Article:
I was sitting having dinner with a friend of mine the other evening, discussing yet another rumour that the writer Elena Ferrante is a man. (She is not.) We were complaining at length at the assumption that any anonymous female writer must perforce be male (in fact the opposite is more likely: George Eliot, Currer, Ellis and Acton Bell, George Sand, Robert Galbraith...) And I suddenly remembered --
[ -- that I am a man? No, but it did feel like this post was headed that way, and now I am sad to disappoint you --]
-- that at one point, the story of this novel was that my Shakespeare character was going to have written the complete oeuvre of Elena Ferrante.
It was a bit of an untruth, in my last post, when I said that I didn't know how my original idea for an epic life story of a Shakespeare clone became a day-in-the-life romp. I think what I mean is that though I have a paper trail of false starts and half drafts, I can no longer remember all the mental leaps and shifts that come with every decision that I make through the creative process. What makes an idea good? What makes it work? I only ever find out when I put that idea under pressure - follow it to its logical (or illogical conclusion) - try to write it - see where it breaks.
I begin with a premise and then ask myself questions. So, he's a Shakespeare clone. Who made him? Why? Does he know he's a clone? When does he find out? What effect does that knowledge have on him? What kind of a kid was he? What does he grow up to do?
But beneath that I am asking myself another set of questions, and these questions aren't quite as conscious: what would it be like to be a genius? What is a genius? What would it be like to be a normal person who knows he's supposed to be a genius? If you created someone as a science experiment but raised him as your child, would you love him?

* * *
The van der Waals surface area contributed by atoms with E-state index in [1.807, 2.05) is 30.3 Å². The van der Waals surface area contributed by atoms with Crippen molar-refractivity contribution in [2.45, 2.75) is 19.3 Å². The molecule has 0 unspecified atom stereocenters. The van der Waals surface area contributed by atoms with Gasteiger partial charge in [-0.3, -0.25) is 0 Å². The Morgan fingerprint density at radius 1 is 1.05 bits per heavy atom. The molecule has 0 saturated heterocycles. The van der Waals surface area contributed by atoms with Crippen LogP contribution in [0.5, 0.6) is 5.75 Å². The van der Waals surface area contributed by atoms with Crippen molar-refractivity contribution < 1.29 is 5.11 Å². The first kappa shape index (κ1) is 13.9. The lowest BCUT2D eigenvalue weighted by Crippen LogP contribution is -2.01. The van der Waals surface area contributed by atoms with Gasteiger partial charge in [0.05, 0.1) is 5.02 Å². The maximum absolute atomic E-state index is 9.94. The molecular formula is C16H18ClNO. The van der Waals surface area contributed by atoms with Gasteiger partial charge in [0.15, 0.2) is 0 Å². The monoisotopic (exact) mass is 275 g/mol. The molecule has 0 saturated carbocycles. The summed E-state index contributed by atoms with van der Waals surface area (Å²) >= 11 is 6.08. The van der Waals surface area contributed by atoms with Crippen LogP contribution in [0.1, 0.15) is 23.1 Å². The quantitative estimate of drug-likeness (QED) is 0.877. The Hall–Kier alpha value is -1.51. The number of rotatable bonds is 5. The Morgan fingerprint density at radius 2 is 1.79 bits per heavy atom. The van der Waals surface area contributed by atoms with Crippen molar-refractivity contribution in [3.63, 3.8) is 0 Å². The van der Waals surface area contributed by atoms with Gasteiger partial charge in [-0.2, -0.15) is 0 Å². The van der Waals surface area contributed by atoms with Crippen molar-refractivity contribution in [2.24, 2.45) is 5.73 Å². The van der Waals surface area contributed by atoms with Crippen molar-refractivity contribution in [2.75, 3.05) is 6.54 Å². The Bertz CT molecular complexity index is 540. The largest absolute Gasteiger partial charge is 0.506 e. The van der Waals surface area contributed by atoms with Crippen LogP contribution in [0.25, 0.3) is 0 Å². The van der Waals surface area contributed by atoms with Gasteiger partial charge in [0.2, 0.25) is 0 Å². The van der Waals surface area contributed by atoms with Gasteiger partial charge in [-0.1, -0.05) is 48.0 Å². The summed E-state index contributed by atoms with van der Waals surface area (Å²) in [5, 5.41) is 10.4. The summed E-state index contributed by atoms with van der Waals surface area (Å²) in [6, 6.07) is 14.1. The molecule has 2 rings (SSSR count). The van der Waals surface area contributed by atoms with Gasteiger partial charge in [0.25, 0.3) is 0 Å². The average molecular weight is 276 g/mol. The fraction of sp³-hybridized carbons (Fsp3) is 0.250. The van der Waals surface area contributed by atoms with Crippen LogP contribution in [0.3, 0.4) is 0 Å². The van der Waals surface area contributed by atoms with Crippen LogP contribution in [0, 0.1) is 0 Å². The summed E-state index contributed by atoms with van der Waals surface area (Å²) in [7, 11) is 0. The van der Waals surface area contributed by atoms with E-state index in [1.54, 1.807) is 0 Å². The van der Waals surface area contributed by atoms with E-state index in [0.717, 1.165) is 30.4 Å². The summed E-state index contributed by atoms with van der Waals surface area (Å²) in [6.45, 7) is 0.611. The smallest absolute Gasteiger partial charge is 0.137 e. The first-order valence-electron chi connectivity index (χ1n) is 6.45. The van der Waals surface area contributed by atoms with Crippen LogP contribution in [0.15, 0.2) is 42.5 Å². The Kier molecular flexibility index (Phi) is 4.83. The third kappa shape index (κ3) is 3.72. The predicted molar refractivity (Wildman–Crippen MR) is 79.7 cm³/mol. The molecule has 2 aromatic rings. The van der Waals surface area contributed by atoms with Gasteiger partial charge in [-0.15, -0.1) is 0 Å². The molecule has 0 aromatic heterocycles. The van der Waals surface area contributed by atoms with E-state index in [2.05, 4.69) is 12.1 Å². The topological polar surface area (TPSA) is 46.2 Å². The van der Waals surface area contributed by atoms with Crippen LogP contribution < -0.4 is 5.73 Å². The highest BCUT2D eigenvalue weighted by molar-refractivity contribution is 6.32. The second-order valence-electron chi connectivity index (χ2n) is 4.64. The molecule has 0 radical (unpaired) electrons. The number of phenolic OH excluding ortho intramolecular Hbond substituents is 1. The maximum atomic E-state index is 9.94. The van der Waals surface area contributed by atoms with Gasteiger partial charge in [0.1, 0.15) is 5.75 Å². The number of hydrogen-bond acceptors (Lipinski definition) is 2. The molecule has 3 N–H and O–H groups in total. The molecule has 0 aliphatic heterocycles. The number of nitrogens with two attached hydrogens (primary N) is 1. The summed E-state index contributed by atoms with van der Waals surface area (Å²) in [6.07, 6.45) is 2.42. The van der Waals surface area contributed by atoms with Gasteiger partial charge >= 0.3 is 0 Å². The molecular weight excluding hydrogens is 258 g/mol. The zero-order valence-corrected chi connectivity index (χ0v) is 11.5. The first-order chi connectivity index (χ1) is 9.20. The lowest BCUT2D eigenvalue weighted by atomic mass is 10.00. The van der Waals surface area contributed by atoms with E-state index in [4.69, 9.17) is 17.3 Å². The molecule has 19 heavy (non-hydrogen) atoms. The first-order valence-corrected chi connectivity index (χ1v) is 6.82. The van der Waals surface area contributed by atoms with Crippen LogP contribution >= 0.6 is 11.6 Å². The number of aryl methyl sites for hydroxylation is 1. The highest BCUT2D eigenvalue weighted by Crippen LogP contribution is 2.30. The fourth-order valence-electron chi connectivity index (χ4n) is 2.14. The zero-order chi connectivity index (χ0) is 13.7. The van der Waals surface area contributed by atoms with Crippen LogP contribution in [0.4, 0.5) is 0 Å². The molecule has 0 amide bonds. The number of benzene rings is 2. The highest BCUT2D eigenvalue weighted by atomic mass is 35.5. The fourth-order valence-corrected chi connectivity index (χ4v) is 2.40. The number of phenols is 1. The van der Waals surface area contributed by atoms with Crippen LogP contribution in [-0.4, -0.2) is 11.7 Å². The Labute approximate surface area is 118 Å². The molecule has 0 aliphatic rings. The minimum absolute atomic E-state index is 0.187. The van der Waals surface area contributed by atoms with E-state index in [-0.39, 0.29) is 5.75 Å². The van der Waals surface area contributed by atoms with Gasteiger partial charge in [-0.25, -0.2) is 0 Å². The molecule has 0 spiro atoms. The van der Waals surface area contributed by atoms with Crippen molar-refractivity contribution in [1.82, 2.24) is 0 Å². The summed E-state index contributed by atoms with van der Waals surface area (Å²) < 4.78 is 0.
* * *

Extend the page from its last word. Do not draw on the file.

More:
Every creative decision that I make is an answer to two questions - one from the first group and one from the second. So, to have my Shakespeare write the works of Elena Ferrante is a nice answer to the question "what does he grow up to do" but doesn't really address anything on my second list, and so it falls by the wayside.
Then there is another matter, which is that of style. I like my writing to be as light as possible, to whip up my ideas so that they go down sweet and easy as a meringue. I want my stories to read as simply and straightforwardly as if I were sitting down to tell them to you myself. But I also like twists and turns of plot, surprise and coincidence, intricate interweaving. I like complex ideas, but I don't want you to notice that they are there until it's too late and you've already thought them. And I like jokes. All my first attempts at this book were heavy cakes, trying to put too much into the mix and leaving with you with something very chewy and hard to swallow. He's a playwright, and on opening night of his new hit play he meets a homeless alcoholic who looks just like him... He's a successful soap writer whose mother dies leaving behind a diary revealing the shocking secret of his birth... He's a precocious child raised by two strange aunts who finds a volume of Shakespeare in the school library and feels an affinity he can't explain.
None of it worked. In despair I went to the place I always go when a book isn't working out: back to bed. OK that's true, but not how I actually intended to end tha sentence. Where I really went was back to the source. I started again with The Complete Works of Shakespeare (and no, I have NOT read it twice, because I expect to die one day) and there it was, staring me in the face: The Comedy of Errors. Two pairs of identical twins, separated in childhood by shipwreck, are reunited in a seaside town, but not before they've shared a long and hilarious day of confusion and mistaken identities. As ever, with everything: Shakespeare has already done it, and he's done it better.
So I wrote my own comedy of errors. And I have never written so fast, or had so much fun. All of the answers from the first list of questions, all of the answers from the second list of questions, and LOADS of jokes. There is also a pleather chair. But, alas, no Elena Ferrante.
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